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EFFector - Volume 15, Issue 19 - Support Public Hearings On The USA Patriot Act!


EFFector - Volume 15, Issue 19 - Support Public Hearings On The USA Patriot Act!

EFFector       Vol. 15, No. 19       June 21, 2002 

A Publication of the Electronic Frontier Foundation     ISSN 1062-9424 

In the 219th Issue of EFFector: 

   *	ALERT: Support Public Hearings On The USA Patriot Act!
   *	The Quest for Tunes: Carabella Trades Rights for Music
   *	SCUBA Associations Give Records To FBI Without Telling           
Members; EFF's Legal Director Responds
   *	EFF Needs Your Financial Support!
   *	Administrivia

For more information on EFF activities & alerts: 

To join EFF or make an additional donation:

EFF is a member-supported nonprofit. Please sign up as a member today! 

Support Public Hearings on the USA Patriot Act!

Electronic Frontier Foundation ACTION ALERT

(Issued: June 21, 2002 / Expires: July 2, 2002)

Join the call for accountability and openness in government! In a
recent letter to Attorney General John Ashcroft, Representatives James
Sensenbrenner and John Conyers have asked the Department of Justice to
provide a detailed report on the implications and effects of the USA
Patriot Act (USAPA). The letter suggests open hearings on the
practical application of new law enforcement tools and pointedly asks
how the tools relate to recent claims that impending terrorist attacks
have been averted.

The 50 point letter asks the DOJ to provide information on the effect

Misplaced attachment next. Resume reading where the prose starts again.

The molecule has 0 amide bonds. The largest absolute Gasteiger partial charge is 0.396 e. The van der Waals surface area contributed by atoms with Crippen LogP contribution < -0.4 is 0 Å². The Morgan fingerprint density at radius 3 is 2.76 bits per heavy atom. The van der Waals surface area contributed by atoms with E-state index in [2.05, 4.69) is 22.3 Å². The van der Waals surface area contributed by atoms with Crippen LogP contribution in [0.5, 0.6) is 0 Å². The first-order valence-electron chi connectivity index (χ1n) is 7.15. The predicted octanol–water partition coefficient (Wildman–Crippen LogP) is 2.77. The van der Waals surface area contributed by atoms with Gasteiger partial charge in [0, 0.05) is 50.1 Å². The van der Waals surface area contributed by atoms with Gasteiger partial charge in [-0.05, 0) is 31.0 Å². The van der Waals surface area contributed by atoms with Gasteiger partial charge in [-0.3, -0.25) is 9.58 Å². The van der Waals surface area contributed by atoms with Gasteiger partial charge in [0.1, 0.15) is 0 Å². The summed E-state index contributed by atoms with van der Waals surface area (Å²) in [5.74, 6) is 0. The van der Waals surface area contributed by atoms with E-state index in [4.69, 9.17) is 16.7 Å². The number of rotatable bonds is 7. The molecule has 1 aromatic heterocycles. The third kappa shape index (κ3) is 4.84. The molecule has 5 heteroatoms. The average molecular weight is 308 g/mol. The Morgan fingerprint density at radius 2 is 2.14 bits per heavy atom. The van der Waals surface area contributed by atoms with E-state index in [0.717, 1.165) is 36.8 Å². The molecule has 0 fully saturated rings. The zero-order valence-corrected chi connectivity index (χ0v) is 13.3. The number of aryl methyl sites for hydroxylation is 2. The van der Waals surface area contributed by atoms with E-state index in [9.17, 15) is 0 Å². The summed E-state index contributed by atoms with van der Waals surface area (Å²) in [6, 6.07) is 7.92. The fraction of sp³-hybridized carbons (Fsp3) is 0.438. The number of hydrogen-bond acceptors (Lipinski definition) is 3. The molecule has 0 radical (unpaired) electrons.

of the sweeping powers granted in USAPA, specifically mentioning
issues like privacy, electronic surveillance and access to library and
bookstore records.

EFF has drafted a letter in support of the inquiry and hearings
proposed by Reps. Conyers and Sensenbrenner. It reads as follows:

"Dear (Your Representative),

I am writing to express my support for the letter written by
Representatives Conyers and Sensenbrenner urging public review of the
USA Patriot Act (USAPA). The letter is available at:

USAPA was passed in the tumultuous weeks after September 11th and is
the most expansive grant of new law enforcement powers in recent
history. I encourage you to read and support the Conyers/Sensenbrenner

As a citizen concerned with both civil liberties and national
security, I support the letter's call for Congress to evaluate the
effectiveness and implications of these new powers. For instance, I am
eager to learn how lowering the bar to access library and bookstore
records (Section 215) and using foreign intelligence surveillance
techniques on U.S. citizens (Sections 206 & 218) have helped the
Department of Justice fight terrorism.

Further, I support the Conyers/Sensenbrenner letter's plan for public
hearings. It is my belief that good government not only responds to
crises, but rigorously and publicly examines those responses to ensure
that their implementation has not strayed from their intent.

Thank you for your attention to this matter."

What YOU Can Do:

  *	Read the Sensenbrenner/Conyers Letter here:

  *	If you have already subscribed to the EFF Action Center, send out our
editable support letter by visiting:

  *     OR, you can just reply to this email to send the letter quoted

  *	If you are not an EFF Action Center subscriber yet and would like to
send our support letter, go to:

  *	Join EFF! For membership information see:


Ren Bucholz
  Electronic Frontier Foundation
  +1 415 436-9333 x121 

About EFF:

The Electronic Frontier Foundation is the leading civil
liberties organization working to protect rights in the
digital world. Founded in 1990, EFF actively encourages and
challenges industry and government to support free
expression and privacy online. EFF is a member-supported
organization and maintains one of the most-linked-to